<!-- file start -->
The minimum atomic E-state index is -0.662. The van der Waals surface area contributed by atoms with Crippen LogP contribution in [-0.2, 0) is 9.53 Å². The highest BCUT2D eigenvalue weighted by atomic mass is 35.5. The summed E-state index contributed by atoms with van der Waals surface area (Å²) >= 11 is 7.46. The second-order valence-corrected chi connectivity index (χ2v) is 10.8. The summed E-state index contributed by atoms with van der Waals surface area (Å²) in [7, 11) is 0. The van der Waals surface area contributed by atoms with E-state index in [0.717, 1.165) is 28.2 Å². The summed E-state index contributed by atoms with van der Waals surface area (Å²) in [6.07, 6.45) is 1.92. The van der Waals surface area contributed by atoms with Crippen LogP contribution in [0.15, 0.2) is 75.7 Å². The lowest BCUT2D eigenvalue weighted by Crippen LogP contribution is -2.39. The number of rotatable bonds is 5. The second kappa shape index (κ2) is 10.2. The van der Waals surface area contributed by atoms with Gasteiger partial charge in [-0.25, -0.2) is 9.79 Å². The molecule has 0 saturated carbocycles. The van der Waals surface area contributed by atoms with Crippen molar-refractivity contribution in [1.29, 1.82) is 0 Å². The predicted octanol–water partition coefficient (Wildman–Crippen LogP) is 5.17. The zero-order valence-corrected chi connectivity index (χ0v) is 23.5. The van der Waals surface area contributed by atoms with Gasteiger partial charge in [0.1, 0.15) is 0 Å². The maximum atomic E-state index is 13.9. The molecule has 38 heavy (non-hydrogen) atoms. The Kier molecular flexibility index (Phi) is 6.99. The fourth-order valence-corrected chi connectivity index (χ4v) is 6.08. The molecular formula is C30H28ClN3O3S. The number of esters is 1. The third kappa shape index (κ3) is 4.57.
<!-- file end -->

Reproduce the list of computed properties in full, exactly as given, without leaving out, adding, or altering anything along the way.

The minimum atomic E-state index is -0.662. The van der Waals surface area contributed by atoms with Crippen LogP contribution in [-0.2, 0) is 9.53 Å². The highest BCUT2D eigenvalue weighted by atomic mass is 35.5. The summed E-state index contributed by atoms with van der Waals surface area (Å²) >= 11 is 7.46. The second-order valence-corrected chi connectivity index (χ2v) is 10.8. The summed E-state index contributed by atoms with van der Waals surface area (Å²) in [7, 11) is 0. The van der Waals surface area contributed by atoms with E-state index in [0.717, 1.165) is 28.2 Å². The summed E-state index contributed by atoms with van der Waals surface area (Å²) in [6.07, 6.45) is 1.92. The van der Waals surface area contributed by atoms with Crippen LogP contribution in [0.15, 0.2) is 75.7 Å². The lowest BCUT2D eigenvalue weighted by Crippen LogP contribution is -2.39. The number of rotatable bonds is 5. The second kappa shape index (κ2) is 10.2. The van der Waals surface area contributed by atoms with Gasteiger partial charge in [-0.25, -0.2) is 9.79 Å². The molecule has 0 saturated carbocycles. The van der Waals surface area contributed by atoms with Crippen molar-refractivity contribution in [1.29, 1.82) is 0 Å². The predicted octanol–water partition coefficient (Wildman–Crippen LogP) is 5.17. The zero-order valence-corrected chi connectivity index (χ0v) is 23.5. The van der Waals surface area contributed by atoms with Gasteiger partial charge in [0.1, 0.15) is 0 Å². The maximum atomic E-state index is 13.9. The molecule has 38 heavy (non-hydrogen) atoms. The Kier molecular flexibility index (Phi) is 6.99. The fourth-order valence-corrected chi connectivity index (χ4v) is 6.08. The molecular formula is C30H28ClN3O3S. The number of esters is 1. The third kappa shape index (κ3) is 4.57.